Waterfowl Boats for Small Waters

Posted by  Thursday, September 19 2013 4:00 pm
expert

Millions of ducks and geese come down the flyways each fall, just as they have done for eons. Likewise, thousands of waterfowl hunters lie in wait, hoping to coax a few of the magnificent birds within shotgun range. A growing number of hunters are utilizing small watercraft to assist their efforts in outsmarting migratory waterfowl. I joined that crowd years ago, and the rewards far exceed the efforts.  

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Canoes make great small-water duck boats. Square sterns allow for the addition of a trolling motor.

Many state and federal waterfowl areas consist of massive acreages dedicated to intensive management practices that entice migrating waterfowl to stop in each season to feed and rest.  These areas contain shallow waters complete with abundant food supplies. Managers often gradually increase water levels as the season progresses to keep a constant supply of food available to puddle ducks and geese.  

Designated wade-and-shoot areas within waterfowl management areas have become extremely popular. The downside, however, is the limitations placed on hunters. While wade-and-shoot hunts can be very rewarding, a wading waterfowler simply cannot carry many decoys or other necessities.  

Areas that contain only a few inches of water and are not designated as wade-and-shoot only lend themselves to the use of small watercraft to transport man, dog, decoys and supplies. A small boat goes a long way toward improving both the ease and success of a waterfowl hunting adventure.  

Recently, I was fortunate to draw a good hunting slot at Missouri's Ted Shanks Conservation Area near the Mississippi River. Only three parties total would be allowed into the huge pool. I managed to be the last to arrive at the parking lot next to our designated hunting area. Two robust young men shoved their boat off into the darkness, obviously set on getting the spot they wanted.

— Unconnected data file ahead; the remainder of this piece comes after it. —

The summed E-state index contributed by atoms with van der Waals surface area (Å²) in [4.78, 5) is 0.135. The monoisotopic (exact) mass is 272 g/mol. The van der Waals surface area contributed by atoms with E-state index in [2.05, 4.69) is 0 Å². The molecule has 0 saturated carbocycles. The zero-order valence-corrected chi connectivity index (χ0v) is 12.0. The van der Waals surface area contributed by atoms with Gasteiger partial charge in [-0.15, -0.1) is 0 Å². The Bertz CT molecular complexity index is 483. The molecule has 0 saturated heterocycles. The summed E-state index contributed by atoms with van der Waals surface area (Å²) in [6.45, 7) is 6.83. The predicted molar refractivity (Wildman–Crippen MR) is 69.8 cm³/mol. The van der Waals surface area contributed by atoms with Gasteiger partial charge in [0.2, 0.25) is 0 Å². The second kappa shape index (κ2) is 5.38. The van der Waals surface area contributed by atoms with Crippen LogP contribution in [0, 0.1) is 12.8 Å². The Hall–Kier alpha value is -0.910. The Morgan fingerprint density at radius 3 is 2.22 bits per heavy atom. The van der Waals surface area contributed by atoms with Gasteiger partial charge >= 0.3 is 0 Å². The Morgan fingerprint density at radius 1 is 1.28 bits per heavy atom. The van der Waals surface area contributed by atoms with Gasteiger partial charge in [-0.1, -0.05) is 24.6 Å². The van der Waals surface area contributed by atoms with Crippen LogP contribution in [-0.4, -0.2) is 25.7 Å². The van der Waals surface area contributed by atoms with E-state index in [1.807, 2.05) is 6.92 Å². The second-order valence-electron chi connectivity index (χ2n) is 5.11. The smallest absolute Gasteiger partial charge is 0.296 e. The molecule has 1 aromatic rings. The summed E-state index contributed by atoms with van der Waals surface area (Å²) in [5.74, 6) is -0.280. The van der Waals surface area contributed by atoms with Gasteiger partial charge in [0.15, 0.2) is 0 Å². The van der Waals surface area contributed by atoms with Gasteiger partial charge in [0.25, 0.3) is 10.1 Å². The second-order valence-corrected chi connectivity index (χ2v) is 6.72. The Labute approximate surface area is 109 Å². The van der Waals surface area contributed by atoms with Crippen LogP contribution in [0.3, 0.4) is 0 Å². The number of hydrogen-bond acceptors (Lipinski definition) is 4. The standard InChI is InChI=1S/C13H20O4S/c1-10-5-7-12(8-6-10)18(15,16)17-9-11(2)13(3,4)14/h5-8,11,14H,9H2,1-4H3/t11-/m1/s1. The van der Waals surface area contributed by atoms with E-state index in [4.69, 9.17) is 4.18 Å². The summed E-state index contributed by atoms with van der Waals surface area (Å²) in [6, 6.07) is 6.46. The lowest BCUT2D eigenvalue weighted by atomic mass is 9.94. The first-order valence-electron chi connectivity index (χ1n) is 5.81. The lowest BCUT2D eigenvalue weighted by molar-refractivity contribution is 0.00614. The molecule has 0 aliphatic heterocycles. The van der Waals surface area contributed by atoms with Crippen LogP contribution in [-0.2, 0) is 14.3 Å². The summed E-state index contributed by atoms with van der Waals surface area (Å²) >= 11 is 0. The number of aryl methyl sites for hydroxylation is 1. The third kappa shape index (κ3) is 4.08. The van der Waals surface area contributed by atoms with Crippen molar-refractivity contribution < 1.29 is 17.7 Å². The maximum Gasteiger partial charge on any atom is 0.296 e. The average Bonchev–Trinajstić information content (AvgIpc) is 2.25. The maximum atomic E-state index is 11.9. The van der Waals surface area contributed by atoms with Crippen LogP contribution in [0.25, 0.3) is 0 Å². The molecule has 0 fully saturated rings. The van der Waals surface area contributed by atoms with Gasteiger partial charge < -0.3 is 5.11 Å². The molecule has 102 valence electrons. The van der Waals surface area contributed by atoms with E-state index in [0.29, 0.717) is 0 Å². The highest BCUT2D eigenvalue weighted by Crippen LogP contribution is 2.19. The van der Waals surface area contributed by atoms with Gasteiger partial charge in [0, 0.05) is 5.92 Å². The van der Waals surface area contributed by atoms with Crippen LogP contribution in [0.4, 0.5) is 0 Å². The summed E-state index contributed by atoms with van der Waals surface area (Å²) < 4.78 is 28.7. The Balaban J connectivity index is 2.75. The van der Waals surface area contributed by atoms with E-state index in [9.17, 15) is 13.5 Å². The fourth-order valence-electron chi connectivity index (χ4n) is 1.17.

The other hunter, approximately my age, methodically unloaded his camo canoe and gear. I had just begun to untie and unload my 18-foot lightweight camo johnboat when David Doty walked up and introduced himself. "Would you like to hunt with me?" he asked.  

Moments later we were trolling down one of the canals leading deep into the hunting area when we heard splashing and cursing up ahead. The two young lads had mounted a huge mud motor on their not-big-enough boat and had capsized in 5-feet of water. We stopped to offer assistance then continued our trip in a small, stable, two-man canoe rigged with a trolling motor. The day was done for the younger lads.  

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The Stealth 1200 Duck Boat is a one piece, all inclusive duck hunting craft, complete with storage space, and holders for shells and other necessities.

Once Doty arrived at his intended destination, we tossed out two dozen decoys, stashed the canoe and hid in knee deep water in standing corn. We enjoyed a phenomenal duck hunt, which we could not have done without the use of that 17-foot two-man canoe.  

I used my shallow draft 18-foot camo johnboat a few days later. I powered it with a 5-horsepower Mercury motor and a pushpole. Hunting alone, I could carry all the decoys I wanted, cooking equipment and supplies and still have room left over to utilize the remaining space as a layout boat. The 60-gauge aluminum makes the boat light enough that I can pick it up and carry it with one hand.  

Several companies made these boats in the 50s and 60s, mostly for use on small rivers. They are hard to come by, but well worth the expense if you can find one. Mine had actually been a 20-footer, but someone had a bad mishap with some river rocks. As a consequence, a two foot section of the boat was removed near the front.  No problem for me. That simply made the boat lighter. I picked it up for a couple hundred dollars, stripped five coats of paint from it and painted it with camo paint. It has been happy duck hunting ever since.